The book is composed of eight chapters. The first chapter outlines the ABCs noted above. Then the discuss how identities are assigned at birth, especially gender identity (ch. 2). They remind us that we are complex and complicated entities. They also remind us that identities are not static. They will change over time. This chapter leads to a chapter on identity and diversity in action, in which the authors tell stories of experiencing the growing pains of discovering diversity (ch. 3). From there we move toward how we experience our differences. There is a chapter on gender and sexuality (ch. 4), one on race (ch. 5), then religious differences (ch. 6), and social media (ch. 7). In other words, how is our use of social media impacting our understandings of identity? Chapter 8 is titled "Old Enough to Know Better." This is a chapter on microaggressions, and the way adults relate to each other, which so often influences children. As I write this review, we're living at a time when a certain segment of the population believes their right to say and do as they please even if it hurts others all in the name of freedom. The authors suggest we should know better, though it appears that we’ve forgotten the lessons learned earlier in life. In fact, it starts with the concept of common courtesy.
The conclusion of the book is titled "Choosing Our Place in History." The question is, do we want to be on the right side of history? That is the question that diversity education asks of us. Do we wish to live in a polarized world or are we open to finding ways of building bridges to the future? That is the core message of the book. It lays down the foundations for helping our children and ourselves make sense of our differences and positively experience them.
The book then offers three appendices. The first appendix provides the opportunity for the two authors to share their experiences of coming to terms with their identities. In these brief “autobiographies of culture,” we learn about the authors' distinct life stories, reflecting the differences presented by being White and Black. They write in the introduction to the autobiographies that “one of the tasks we wanted to accomplish in this book was to model the kind of cultural excavation we can each do on our own lives, listening to our own histories and uniqueness, and sharing that with one another” (p. 124). The second appendix offers bibliographies, some annotated, of books that can lead to greater empathy, ranging from picture books to books for older teens and young adults, as well as a book list for parents. The final appendix provides curriculum activities for teachers and parents. Here there are two sets of activities. One for younger children and another for older children and youth.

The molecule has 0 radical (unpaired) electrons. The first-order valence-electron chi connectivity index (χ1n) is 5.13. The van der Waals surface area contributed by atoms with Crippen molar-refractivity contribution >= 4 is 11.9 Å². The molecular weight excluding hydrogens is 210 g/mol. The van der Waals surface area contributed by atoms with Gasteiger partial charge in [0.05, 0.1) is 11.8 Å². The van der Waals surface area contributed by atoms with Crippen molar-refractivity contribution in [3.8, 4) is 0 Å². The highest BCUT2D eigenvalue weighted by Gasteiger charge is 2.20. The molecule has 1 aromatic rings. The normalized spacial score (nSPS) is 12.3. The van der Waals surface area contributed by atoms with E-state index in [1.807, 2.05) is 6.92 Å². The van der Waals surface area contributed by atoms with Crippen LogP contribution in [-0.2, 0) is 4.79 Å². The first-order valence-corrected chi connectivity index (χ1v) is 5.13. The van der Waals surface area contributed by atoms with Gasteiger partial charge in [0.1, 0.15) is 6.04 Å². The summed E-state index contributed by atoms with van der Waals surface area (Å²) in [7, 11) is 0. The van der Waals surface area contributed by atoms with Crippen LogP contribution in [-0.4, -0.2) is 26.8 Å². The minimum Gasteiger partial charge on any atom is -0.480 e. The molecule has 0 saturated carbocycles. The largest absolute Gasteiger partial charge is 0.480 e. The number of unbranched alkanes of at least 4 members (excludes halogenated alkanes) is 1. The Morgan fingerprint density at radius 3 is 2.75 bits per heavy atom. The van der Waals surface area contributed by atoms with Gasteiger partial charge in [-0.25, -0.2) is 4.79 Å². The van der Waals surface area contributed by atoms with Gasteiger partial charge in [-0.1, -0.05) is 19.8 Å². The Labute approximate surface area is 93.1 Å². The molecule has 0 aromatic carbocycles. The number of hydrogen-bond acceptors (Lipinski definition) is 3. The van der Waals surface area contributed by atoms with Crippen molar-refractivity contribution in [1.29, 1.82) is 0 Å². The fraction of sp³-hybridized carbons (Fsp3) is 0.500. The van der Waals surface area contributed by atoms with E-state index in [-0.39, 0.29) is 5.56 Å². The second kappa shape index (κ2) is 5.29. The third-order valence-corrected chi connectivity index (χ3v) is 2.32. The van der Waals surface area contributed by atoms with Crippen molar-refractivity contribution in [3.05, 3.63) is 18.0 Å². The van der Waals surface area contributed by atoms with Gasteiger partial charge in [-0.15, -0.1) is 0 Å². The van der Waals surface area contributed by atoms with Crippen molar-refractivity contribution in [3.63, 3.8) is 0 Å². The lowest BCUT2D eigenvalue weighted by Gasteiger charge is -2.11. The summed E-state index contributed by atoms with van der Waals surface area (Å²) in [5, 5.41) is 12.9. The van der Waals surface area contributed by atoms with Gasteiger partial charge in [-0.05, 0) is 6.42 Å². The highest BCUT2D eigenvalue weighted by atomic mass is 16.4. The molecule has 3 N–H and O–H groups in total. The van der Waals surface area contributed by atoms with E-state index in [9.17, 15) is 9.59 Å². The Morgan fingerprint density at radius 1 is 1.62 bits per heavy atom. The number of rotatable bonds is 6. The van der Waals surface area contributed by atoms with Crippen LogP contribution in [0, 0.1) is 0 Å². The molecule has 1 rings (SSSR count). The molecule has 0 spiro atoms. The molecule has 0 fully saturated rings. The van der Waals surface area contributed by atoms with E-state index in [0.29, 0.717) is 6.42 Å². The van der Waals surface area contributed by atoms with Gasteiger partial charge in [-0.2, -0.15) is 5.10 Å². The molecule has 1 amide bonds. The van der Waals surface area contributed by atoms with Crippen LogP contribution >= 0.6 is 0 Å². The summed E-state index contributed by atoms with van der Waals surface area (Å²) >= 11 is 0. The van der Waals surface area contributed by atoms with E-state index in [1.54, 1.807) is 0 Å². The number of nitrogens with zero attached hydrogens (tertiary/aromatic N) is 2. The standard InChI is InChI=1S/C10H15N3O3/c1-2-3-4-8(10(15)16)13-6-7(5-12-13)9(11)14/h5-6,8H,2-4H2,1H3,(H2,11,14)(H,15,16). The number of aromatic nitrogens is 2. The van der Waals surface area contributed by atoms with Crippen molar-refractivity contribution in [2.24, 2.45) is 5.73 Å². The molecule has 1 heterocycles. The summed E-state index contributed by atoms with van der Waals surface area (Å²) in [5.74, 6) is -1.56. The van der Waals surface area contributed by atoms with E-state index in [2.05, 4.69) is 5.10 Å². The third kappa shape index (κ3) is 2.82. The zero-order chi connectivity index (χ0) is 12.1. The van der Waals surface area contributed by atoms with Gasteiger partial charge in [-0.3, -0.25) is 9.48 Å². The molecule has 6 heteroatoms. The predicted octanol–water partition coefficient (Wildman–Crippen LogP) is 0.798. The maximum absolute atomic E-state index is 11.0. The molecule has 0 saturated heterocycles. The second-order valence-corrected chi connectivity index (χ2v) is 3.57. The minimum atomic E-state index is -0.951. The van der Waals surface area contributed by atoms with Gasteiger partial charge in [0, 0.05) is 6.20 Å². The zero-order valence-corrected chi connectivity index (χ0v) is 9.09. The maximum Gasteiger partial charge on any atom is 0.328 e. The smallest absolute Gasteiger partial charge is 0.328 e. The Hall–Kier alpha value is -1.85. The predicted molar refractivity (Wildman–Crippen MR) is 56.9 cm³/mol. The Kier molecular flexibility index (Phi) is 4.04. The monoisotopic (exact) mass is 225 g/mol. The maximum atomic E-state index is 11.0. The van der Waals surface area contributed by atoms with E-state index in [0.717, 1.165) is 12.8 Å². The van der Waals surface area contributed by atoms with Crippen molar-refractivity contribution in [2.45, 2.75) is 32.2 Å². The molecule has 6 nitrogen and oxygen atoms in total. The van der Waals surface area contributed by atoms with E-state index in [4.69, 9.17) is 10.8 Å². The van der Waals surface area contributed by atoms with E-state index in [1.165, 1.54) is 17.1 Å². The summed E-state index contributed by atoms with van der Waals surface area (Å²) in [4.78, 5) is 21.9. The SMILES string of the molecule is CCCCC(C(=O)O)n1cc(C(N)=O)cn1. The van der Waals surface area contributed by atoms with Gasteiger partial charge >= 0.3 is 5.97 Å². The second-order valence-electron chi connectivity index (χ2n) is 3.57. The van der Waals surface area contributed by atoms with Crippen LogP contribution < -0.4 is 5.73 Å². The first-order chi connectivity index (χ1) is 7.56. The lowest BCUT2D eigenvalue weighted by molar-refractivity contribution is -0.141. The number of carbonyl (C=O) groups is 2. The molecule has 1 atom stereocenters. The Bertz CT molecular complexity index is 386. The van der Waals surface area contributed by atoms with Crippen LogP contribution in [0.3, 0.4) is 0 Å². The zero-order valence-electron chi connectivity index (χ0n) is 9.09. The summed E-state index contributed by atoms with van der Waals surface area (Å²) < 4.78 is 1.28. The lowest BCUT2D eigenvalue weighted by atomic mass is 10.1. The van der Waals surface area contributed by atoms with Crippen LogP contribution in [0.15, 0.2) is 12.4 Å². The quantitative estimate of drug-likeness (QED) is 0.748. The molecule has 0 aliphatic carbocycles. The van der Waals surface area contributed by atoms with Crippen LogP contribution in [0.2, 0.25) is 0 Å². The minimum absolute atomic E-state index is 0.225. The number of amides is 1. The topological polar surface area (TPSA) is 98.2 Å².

I believe this is a wonderful resource for parents and teachers, religious and otherwise. It's filled with wisdom that emerges from the life experiences of the two authors, both of whom are parents and educators. The fact that the authors, though both are Christian and ordained clergy, represent different life stories helps model for us ways of engaging with one another in constructive ways. If our children are to grow into adults who embrace diversity, it will be helpful if parents and other adults can model that kind of life for them. Thus, Helsel and Harris-Smith offer in The ABCs of Diversity a true gift to parents and teachers that speaks to our times, especially as forces push back in resistance against diversity education.